Iceland 2009: The West Fjords

Thursday 4th June: ═safj÷r­ur - Heydalur (136 km)


You know you are cycling in Iceland when ... every day is hard.

In 1995 an avalanche struck the village of S˙­avÝk, east of ═safj÷­ur, killing 14 people. Later the same year an avalanche struck the village of Flateyri, west of ═safj÷­ur, killing 20 people. The first recorded avalanche fatality in Iceland was in the year 1118; since then there have been over 680 recorded fatalities.

The history of Iceland can seem like a chronicle of disasters. In and around 1402 between half and two thirds of the population died from the plague. In 1783-1784 the massive Laki eruption created a poisonous cloud of fluorine and sulphur dioxide that killed three-quarters of Iceland's livestock. Approximately one fifth of the human population died as a result of either the eruption or the subsequent famine. Even now the disasters continue, the most recent being the 2008-2009 financial crisis.

We got the feeling sometimes that the Icelanders couldn't quite understand why anybody would want to ride a bicycle around Iceland. Perhaps they had a point; the last thing they need is extra challenges.


═safj÷­ur

═safj÷­ur, population 4100, is the largest town in the West Fjords


═safj÷­ur

Houses in downtown ═safj÷­ur


═safj÷­ur

Looking across at ═safj÷­ur from the airfield


═safj÷­ur

A still morning near ═safj÷­ur


Heydalur

Setting up the tent at Heydalur



Karen's diary:

I woke up at 6.45am feeling a bit pulverised but we had a long day ahead of us and could not sleep in. The streets outside were lively with schoolchildren as we set off. Squadrons of little boys on bikes charged past us; Brian wanted to chase after them but I wouldn't let him. As we rode around the little fjord we admired the setting and attractive look of the town. A plane came in to land at the tiny airstrip. It was exciting to watch because the planes have to bank sharply to get down between the mountains.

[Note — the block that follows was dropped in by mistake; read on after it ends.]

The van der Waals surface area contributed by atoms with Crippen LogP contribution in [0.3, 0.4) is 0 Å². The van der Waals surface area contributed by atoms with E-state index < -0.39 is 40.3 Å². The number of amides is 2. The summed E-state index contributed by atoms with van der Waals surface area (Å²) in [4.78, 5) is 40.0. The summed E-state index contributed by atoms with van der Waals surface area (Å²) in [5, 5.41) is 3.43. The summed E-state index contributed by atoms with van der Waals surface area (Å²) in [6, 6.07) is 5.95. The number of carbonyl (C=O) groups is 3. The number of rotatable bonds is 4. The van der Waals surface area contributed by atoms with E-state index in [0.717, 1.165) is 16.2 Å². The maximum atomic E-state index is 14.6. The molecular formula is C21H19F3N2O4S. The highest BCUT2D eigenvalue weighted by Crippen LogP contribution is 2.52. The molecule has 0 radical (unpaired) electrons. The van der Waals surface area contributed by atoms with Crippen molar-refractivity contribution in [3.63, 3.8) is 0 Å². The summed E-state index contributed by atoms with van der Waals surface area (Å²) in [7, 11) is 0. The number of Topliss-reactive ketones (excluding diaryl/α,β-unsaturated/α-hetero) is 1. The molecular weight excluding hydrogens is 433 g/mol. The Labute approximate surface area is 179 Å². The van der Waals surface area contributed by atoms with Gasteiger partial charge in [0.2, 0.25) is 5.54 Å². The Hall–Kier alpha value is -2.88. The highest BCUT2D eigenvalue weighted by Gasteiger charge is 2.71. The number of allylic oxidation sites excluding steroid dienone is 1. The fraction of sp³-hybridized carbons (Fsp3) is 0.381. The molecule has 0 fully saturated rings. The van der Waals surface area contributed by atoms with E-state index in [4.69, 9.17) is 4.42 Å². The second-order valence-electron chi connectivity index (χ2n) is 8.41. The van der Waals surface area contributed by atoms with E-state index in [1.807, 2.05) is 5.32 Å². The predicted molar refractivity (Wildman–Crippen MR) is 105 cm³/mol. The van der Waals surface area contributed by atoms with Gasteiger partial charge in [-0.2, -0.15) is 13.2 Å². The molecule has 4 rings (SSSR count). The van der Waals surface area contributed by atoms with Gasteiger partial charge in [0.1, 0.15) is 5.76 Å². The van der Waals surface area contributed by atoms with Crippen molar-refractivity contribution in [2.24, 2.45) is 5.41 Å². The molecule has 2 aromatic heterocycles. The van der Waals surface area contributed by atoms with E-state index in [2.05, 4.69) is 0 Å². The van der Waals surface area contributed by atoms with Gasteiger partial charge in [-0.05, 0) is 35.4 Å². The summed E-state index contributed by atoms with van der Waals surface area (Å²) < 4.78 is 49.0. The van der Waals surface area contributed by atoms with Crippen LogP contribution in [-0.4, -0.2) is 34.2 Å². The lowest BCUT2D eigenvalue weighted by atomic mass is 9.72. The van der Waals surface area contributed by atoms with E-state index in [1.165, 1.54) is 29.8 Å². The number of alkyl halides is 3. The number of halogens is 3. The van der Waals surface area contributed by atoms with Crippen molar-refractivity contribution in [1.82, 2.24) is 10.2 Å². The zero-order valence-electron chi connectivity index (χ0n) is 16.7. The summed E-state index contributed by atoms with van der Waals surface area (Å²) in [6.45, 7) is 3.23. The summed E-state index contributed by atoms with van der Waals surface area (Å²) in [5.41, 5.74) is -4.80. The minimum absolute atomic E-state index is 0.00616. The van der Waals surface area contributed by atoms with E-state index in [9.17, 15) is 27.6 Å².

We spent the rest of the day riding in and out a series of fjords, all very quiet, peaceful and beautifully sheltered. The mirror-smooth water was disturbed only by birds. Dozens of little streams and waterfalls ran down the sides of the valleys, their images perfectly reflected in the water below. The running water and the cries of the birds were the only sounds. I was delighted to see a seal swimming in the water nearby. It watched us calmly for a moment, then sank under the water and disappeared. Despite the criticisms in our guidebook we found this road to be rather wonderful. Its remoteness and unspoiled nature delighted us and we enjoyed the day.

To the north we could see the Hornstrandir Peninsula. It looked very snowy and a bit forbidding. I was secretly glad that there weren't any roads there that we could have cycled - it looked so cold!

Almost all of today's ride was on sealed roads. When we finally hit the dirt we knew that we were getting closer to our destination. Before long we were overtaken by a little red Citr÷en 2CV and we recognised it instantly. We had seen it yesterday, high up on Hrafnseyrarhei­i. It pulled over and we met the occupants, a very friendly couple from Dusseldorf. We chatted for a while; they gave us directions to Heydalur and warned us that the road wasn't very good. They drove off and we kept pedalling.

At last we reached the turnoff. I rode around in a circle to change down to the lower gears and then headed gingerly up the driveway. The dirt was soft and the stones were large and sometimes two kilometres can seem like a long way. At last we arrived at the Heydalur country hotel. We pitched our tent on the level grass below the hotel, enjoyed a luxurious hot shower and went up to the restaurant for a wonderful dinner. We shared a big tureen of traditional Icelandic meat soup, thick with vegetables and chunks of lamb, and polished off a delicious rhubarb crumble.

As we paid the bill our waitress asked us whether we knew about the pool (we didn't). It was in a barn below the farmhouse - a geothermal hot-water swimming pool surrounded by potted fruit trees (apple and cherry) and a vegetable garden that supplied the kitchen with fresh salad and herbs. It was fantastic. Despite the late hour we had a lovely swim and a soak in the hot-tub before bed. Friendly horses gathered around and watched over us as we retired for the night. What a great place.